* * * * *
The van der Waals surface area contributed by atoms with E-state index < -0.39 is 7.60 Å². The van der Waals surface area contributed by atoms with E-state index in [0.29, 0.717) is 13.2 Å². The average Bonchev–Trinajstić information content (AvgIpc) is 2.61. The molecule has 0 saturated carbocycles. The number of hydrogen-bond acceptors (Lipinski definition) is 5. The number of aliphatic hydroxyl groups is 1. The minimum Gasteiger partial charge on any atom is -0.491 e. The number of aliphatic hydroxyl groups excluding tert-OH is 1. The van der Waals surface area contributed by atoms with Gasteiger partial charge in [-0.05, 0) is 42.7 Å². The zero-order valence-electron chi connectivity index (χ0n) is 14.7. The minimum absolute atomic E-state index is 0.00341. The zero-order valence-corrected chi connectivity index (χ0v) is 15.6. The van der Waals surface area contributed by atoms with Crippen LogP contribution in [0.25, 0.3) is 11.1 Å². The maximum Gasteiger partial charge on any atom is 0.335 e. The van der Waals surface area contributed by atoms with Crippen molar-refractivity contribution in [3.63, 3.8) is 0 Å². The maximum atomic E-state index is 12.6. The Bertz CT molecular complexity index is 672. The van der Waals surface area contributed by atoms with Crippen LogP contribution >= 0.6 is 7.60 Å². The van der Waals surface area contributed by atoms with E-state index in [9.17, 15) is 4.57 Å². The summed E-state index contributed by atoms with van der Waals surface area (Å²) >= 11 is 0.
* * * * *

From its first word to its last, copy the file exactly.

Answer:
The van der Waals surface area contributed by atoms with E-state index < -0.39 is 7.60 Å². The van der Waals surface area contributed by atoms with E-state index in [0.29, 0.717) is 13.2 Å². The average Bonchev–Trinajstić information content (AvgIpc) is 2.61. The molecule has 0 saturated carbocycles. The number of hydrogen-bond acceptors (Lipinski definition) is 5. The number of aliphatic hydroxyl groups is 1. The minimum Gasteiger partial charge on any atom is -0.491 e. The number of aliphatic hydroxyl groups excluding tert-OH is 1. The van der Waals surface area contributed by atoms with Gasteiger partial charge in [-0.05, 0) is 42.7 Å². The zero-order valence-electron chi connectivity index (χ0n) is 14.7. The minimum absolute atomic E-state index is 0.00341. The zero-order valence-corrected chi connectivity index (χ0v) is 15.6. The van der Waals surface area contributed by atoms with Crippen LogP contribution in [0.25, 0.3) is 11.1 Å². The maximum Gasteiger partial charge on any atom is 0.335 e. The van der Waals surface area contributed by atoms with Crippen molar-refractivity contribution in [3.63, 3.8) is 0 Å². The maximum atomic E-state index is 12.6. The Bertz CT molecular complexity index is 672. The van der Waals surface area contributed by atoms with Crippen LogP contribution >= 0.6 is 7.60 Å². The van der Waals surface area contributed by atoms with E-state index in [9.17, 15) is 4.57 Å². The summed E-state index contributed by atoms with van der Waals surface area (Å²) >= 11 is 0.